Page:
This is a weekly browsing of recent relevant industry news articles, helpful for educating ourselves as well as for sharing with our peers. Please post any thoughts in the comments section!
The first thing to understand about Diane Greene, the woman Google acqui-hired in November to transform its fragmented cloud business, is that she has the mind of an engineer.
"Everything is changing now that we are in the cloud in terms of sharing our data, understanding our data using new techniques like machine learning." Google's competitive strength, Greene believes, is the breadth of the tech it can offer an enterprise. Enterprise app developers can tap into things like Maps, Google's computer-vision engine (the tech that powers Google Photos), weather data, and language/translation/speech recognition. They can build apps on top of Google's Calendar, documents, spreadsheet and presentation apps.
Enterprises are moving to cloud services at a rate faster than previously thought, a new survey shows, which portends major disruptions in data center staffs and structures. That's the gist of a survey of 1,000 IT executives, released by Uptime Institute, which shows that 50 percent of senior enterprise IT executives expect the majority of IT workloads to reside off-premise in cloud or colocation sites in the future. Of those respondents, 23 percent expect the shift to happen next year, and 70 percent expect that shift to occur within the next four years.
Docker is hosting its developer conference in Seattle this week and showcasing the quickly growing ecosystem that has grown up around its container tools. One of the companies on stage today was Microsoft, which announced that it is great expanding its support for Docker containers by more deeply integrating it into a number of its enterprise and DevOps tools. Microsoft’s interest in Docker is no secret. It’s even building Docker support right into the next release of Windows Server, after all (even as it’s also building its own Hyper-V container solutions). Today, the company even showed how the upcoming Linux version of SQL Server can run in containers on Ubuntu. A few years ago, this last sentence would have turned heads — now, it’s just how the new Microsoft operates.
Business Insider: Microsoft leads the pack in cloud computing for the enterprise
Almost three quarters (74%) of global organizations across a range of industries are planning to move even more of their systems to the public cloud, according to a new study from HyTrust. Public cloud refers to cloud computing that allows companies to build, operate, and store software and data in off-site, third-party data centers. The study, which included survey responses from mostly decisions makers, found that a plurality of businesses are looking at employing Microsoft Azure rather than going with public cloud market leader, AWS.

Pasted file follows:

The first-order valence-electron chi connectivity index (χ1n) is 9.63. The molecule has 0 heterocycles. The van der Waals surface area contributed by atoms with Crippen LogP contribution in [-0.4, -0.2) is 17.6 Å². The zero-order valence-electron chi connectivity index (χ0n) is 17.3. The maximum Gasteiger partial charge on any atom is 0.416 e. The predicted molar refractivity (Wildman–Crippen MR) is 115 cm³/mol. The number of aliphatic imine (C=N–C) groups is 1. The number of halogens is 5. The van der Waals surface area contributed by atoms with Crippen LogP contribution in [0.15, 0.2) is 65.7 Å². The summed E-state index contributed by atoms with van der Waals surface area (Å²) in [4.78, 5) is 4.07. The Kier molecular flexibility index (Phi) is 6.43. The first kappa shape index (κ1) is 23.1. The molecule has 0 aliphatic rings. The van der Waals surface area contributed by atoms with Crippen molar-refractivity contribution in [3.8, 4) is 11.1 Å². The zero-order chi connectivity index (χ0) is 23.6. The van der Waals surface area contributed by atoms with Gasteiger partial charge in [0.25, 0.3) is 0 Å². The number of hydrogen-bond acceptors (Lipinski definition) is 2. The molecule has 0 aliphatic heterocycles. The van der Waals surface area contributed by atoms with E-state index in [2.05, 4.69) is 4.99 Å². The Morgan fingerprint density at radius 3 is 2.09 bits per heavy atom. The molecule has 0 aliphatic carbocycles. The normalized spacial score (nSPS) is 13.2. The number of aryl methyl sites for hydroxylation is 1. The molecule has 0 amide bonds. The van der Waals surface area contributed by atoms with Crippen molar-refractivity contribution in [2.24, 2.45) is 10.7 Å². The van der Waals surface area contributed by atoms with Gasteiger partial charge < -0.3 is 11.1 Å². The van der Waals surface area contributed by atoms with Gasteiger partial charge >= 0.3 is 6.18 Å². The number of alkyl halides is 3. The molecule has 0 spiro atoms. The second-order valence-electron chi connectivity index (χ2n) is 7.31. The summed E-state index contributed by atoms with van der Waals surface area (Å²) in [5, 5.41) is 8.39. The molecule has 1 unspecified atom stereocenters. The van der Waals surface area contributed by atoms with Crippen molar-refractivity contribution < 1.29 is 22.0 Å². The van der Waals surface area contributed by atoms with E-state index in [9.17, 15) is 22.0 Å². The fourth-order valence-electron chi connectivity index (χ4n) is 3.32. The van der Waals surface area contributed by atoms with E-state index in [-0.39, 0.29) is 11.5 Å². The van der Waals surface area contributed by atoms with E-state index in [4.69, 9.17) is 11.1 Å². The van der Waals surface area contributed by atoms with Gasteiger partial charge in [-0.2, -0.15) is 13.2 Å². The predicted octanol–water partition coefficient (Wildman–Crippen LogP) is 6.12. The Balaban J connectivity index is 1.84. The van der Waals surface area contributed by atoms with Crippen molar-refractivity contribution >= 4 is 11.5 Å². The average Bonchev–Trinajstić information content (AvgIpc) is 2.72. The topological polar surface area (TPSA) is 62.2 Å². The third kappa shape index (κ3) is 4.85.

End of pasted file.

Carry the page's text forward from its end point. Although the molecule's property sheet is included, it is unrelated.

In the age of developer-defined infrastructure, where developers have decision making power in application and cloud infrastructure technologies, open source has proven to be a powerful go-to-market and distribution method for both startups and enterprises. Developers are always looking for new technologies to improve their productivity. For example, Docker has emerged as the enabling technology to build and scale cloud applications. But for many incumbent software companies, open source wasn’t necessarily the obvious strategy. Jerry Chen, a partner at Greylock Partners, remembers a key meeting at VMware in 2010 when they were discussing open source as a potential developer distribution path for Cloud Foundry.
For years now, we’ve heard Amazon Web Services partisans saying that most, if not all, corporate software will eventually run in a public cloud (Amazon’s public cloud.) They argue that’s because it’s A): cheaper B): more secure and C): frees up internal engineers up to do more valuable work like write better software to run on AWS. Google’s enterprise chief Diane Greene recently made similar arguments. Microsoft, the third major public cloud player, is less strident about everything-moving-to-public-cloud since many of its customers also run Microsoft software in their internal data centers. Jason Forrester begs to differ with Amazon’s take. Forrester, formerly global data center network manager at Apple who also spent more than 10 years at IBM, says reports of the death of corporate data centers are not just exaggerated—they are flat-out wrong.